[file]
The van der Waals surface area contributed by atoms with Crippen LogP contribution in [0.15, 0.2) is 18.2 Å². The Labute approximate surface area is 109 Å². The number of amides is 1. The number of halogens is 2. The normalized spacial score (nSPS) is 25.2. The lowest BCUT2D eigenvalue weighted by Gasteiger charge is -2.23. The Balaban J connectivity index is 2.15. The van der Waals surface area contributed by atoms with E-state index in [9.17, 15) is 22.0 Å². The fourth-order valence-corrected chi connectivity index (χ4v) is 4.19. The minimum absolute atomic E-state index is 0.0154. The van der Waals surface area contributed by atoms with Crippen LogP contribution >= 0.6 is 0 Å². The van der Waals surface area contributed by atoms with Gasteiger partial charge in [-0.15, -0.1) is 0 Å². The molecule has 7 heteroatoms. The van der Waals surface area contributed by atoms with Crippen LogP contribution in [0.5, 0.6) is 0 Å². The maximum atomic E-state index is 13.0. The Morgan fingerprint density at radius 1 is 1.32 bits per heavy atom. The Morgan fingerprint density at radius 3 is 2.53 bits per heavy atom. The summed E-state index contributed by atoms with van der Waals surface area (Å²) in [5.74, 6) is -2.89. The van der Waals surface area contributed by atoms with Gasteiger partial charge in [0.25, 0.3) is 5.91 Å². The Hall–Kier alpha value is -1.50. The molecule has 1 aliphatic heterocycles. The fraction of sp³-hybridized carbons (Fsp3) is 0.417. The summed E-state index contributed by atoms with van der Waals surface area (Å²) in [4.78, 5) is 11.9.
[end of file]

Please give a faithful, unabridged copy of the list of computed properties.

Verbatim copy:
The van der Waals surface area contributed by atoms with Crippen LogP contribution in [0.15, 0.2) is 18.2 Å². The Labute approximate surface area is 109 Å². The number of amides is 1. The number of halogens is 2. The normalized spacial score (nSPS) is 25.2. The lowest BCUT2D eigenvalue weighted by Gasteiger charge is -2.23. The Balaban J connectivity index is 2.15. The van der Waals surface area contributed by atoms with E-state index in [9.17, 15) is 22.0 Å². The fourth-order valence-corrected chi connectivity index (χ4v) is 4.19. The minimum absolute atomic E-state index is 0.0154. The van der Waals surface area contributed by atoms with Crippen LogP contribution >= 0.6 is 0 Å². The van der Waals surface area contributed by atoms with Gasteiger partial charge in [-0.15, -0.1) is 0 Å². The molecule has 7 heteroatoms. The van der Waals surface area contributed by atoms with Crippen LogP contribution in [0.5, 0.6) is 0 Å². The maximum atomic E-state index is 13.0. The Morgan fingerprint density at radius 1 is 1.32 bits per heavy atom. The Morgan fingerprint density at radius 3 is 2.53 bits per heavy atom. The summed E-state index contributed by atoms with van der Waals surface area (Å²) in [5.74, 6) is -2.89. The van der Waals surface area contributed by atoms with Gasteiger partial charge in [0.25, 0.3) is 5.91 Å². The Hall–Kier alpha value is -1.50. The molecule has 1 aliphatic heterocycles. The fraction of sp³-hybridized carbons (Fsp3) is 0.417. The summed E-state index contributed by atoms with van der Waals surface area (Å²) in [4.78, 5) is 11.9.